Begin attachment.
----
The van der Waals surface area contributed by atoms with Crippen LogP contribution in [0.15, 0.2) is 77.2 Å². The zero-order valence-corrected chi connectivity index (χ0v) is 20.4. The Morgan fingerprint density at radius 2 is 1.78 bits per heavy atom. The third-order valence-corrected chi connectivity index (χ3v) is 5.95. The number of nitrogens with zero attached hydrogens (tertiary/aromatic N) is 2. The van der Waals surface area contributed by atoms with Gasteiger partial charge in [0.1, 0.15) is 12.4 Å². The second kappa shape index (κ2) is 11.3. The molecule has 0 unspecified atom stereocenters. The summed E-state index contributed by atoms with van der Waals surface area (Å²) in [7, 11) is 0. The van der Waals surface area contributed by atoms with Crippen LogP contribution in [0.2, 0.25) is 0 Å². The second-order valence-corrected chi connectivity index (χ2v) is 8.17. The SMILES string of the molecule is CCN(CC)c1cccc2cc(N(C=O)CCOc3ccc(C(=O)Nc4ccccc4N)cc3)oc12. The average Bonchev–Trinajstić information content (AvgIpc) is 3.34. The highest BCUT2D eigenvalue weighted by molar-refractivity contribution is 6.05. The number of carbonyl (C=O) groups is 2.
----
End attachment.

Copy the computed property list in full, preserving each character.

The van der Waals surface area contributed by atoms with Crippen LogP contribution in [0.15, 0.2) is 77.2 Å². The zero-order valence-corrected chi connectivity index (χ0v) is 20.4. The Morgan fingerprint density at radius 2 is 1.78 bits per heavy atom. The third-order valence-corrected chi connectivity index (χ3v) is 5.95. The number of nitrogens with zero attached hydrogens (tertiary/aromatic N) is 2. The van der Waals surface area contributed by atoms with Gasteiger partial charge in [0.1, 0.15) is 12.4 Å². The second kappa shape index (κ2) is 11.3. The molecule has 0 unspecified atom stereocenters. The summed E-state index contributed by atoms with van der Waals surface area (Å²) in [7, 11) is 0. The van der Waals surface area contributed by atoms with Crippen LogP contribution in [0.2, 0.25) is 0 Å². The second-order valence-corrected chi connectivity index (χ2v) is 8.17. The SMILES string of the molecule is CCN(CC)c1cccc2cc(N(C=O)CCOc3ccc(C(=O)Nc4ccccc4N)cc3)oc12. The average Bonchev–Trinajstić information content (AvgIpc) is 3.34. The highest BCUT2D eigenvalue weighted by molar-refractivity contribution is 6.05. The number of carbonyl (C=O) groups is 2.